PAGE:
The U.K. legislature, Parliament, has said resoundingly what it doesn’t want, but given few clues on what it does want. What can be deduced is that Parliament seems overwhelmingly against a “no-deal” Brexit.

It now looks likely that Article 50 will be revoked (temporarily at least) to allow more time for negotiations, and it must then be a possibility that over time the government will move to a position where it feels able to remain within the EU, with concessions to address key U.K. concerns.

But this is all speculation for now. What remains certain is that uncertainty will continue, and as a result U.K. businesses should continue to plan for worst case scenarios. Whatever happens, as ever, businesses that are best prepared and able to move quickest will benefit the most, or suffer the least.

Worst case scenario for U.K. businesses trading with the EU is no-deal, and this is what they should prepare for.

Businesses which will be most affected are those which currently deal exclusively with the EU, often referred to as intra-EU trade.

While businesses which currently trade with both the EU and the rest of the world will be more familiar with the relevant customs reporting requirements and obligations, they will still need to plan to extend their business model to incorporate the same changes in respect of their existing intra-EU supply chain.

The main concerns include new customs reporting requirements, continuity of supply chains, the administrative burden and new statutory obligations. The U.K. government has estimated increased import and export declarations will cost 6.5 billion pounds ($8.3 billion), with over half relating to import declarations.

Planning Ahead

To manage the risk of increased costs, and avoid paying duties unnecessarily, U.K. businesses must be proactive. The first stage is to ensure your business has the correct commodity codes and any export licenses you need trade. You must also make sure you know all the details about customs relief you may qualify for.

You need to register with HM Revenue & Customs (“HMRC”) for an Economic Operator Registration and Identification (“EORI”) number, the unique identification number required to trade with the EU. You must clarify whether your goods require an export license and if they will be subject to any special rules in respect of their movement. The commodity code for your goods will determine the amount of U.K. import duty payable, whether that duty can be suspended, if you can apply for any preferential duty rates and whether you may need an import license.

The next step is to establish the correct customs procedure for your goods. Businesses need a clearly defined process for making declarations to HMRC. If you decide to use a third party, such as a freight forwarder or a customs broker for this, you must provide clear instructions on the treatment of your goods.

There are customs procedures which may provide relief from duty, for example use of or approval to operate a Customs Warehouse facility, Temporary Admission, Inward or Outward Processing Relief.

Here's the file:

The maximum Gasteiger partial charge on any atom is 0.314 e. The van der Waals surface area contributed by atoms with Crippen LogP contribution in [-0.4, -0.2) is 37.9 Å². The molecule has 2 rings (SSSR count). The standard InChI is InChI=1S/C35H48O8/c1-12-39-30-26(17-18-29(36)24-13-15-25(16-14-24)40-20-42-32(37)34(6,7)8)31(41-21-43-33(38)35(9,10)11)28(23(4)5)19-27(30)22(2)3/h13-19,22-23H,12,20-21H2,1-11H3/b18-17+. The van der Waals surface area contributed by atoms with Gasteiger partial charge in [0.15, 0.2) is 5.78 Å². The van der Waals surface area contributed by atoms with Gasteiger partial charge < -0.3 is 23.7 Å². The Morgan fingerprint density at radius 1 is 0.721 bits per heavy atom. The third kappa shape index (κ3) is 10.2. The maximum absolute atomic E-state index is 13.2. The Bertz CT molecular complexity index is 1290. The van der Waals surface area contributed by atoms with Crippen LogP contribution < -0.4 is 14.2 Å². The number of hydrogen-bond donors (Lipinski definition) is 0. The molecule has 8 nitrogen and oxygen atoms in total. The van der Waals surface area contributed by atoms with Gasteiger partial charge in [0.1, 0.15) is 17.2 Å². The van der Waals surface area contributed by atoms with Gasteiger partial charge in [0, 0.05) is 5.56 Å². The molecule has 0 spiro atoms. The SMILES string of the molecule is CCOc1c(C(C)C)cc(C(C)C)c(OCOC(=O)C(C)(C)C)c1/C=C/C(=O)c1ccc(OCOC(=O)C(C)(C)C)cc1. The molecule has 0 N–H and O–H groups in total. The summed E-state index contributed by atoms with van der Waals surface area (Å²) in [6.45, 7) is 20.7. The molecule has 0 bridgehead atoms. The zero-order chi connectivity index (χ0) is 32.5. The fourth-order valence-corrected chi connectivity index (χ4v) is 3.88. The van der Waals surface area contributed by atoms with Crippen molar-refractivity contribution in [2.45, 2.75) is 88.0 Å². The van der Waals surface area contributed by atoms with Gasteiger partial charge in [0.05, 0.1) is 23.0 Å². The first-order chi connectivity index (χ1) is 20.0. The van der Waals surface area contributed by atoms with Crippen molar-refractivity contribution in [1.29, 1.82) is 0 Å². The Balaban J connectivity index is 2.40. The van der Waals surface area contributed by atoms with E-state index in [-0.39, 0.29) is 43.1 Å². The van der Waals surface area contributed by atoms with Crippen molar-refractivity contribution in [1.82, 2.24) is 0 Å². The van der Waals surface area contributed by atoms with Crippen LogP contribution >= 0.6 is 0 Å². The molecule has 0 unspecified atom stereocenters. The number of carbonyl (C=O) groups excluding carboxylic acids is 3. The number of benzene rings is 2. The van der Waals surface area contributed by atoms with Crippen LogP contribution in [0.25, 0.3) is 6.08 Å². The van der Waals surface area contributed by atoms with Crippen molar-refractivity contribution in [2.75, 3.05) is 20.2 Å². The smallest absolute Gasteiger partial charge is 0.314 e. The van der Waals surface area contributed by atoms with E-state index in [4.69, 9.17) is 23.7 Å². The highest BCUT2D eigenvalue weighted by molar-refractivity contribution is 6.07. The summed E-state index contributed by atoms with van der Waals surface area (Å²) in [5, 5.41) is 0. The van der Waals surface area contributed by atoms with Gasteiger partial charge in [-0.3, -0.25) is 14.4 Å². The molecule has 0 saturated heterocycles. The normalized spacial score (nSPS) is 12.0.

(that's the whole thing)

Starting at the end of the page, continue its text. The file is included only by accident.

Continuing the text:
The challenge is to establish if you are eligible to apply but it is essential to investigate. If, for example, you currently acquire goods from Germany, apply a process to these goods in the U.K. and then sell the finished product to customers in France, you will not suffer any customs duty or value-added tax (“VAT”).

Post-Brexit, it is possible that this type of supply chain will incur customs duty at the time of entry to the U.K. and then again when the goods move back to France, with the final sale. If customs duty on these goods was 5 percent then the business would suffer a big hit to its profit margin as customs duty is an outright cost to the business—it cannot be recovered from HMRC.

In this example, Inward Processing (“IP”) relief may be a solution to prevent a double customs duty charge in the future. By implementing IP, the goods are relieved from duty and VAT on entry to the U.K., provided the goods leave the U.K. following processing. This existing regime currently operates where goods are imported from outside the EU and exported outside the EU following processing. This regime will be particularly important post-Brexit.

International Commercial Terms (“INCOTERMS”) or shipping terms agreed between contracted parties, i.e. the supplier and purchaser, are also important, as they may determine the risk and liability for the movement of goods, including liability for any U.K. import duty. If you import direct into Europe, VAT registration in the country of importation may be necessary.

Another measure to consider is implementing a customs duty suspension regime.

It takes time to implement these schemes, but it can be well worth the effort. Being part of this regime sends a message that your business is proactive, compliant and forward thinking, supporting your future success.

To make the best of the changes ahead, you will need to equip yourself with a comprehensive understanding of customs arrangements and plan carefully for the inevitable changes.

Alison Horner is Indirect Tax Partner and Patrick King is a Tax Partner at MHA MacIntyre Hudson, U.K.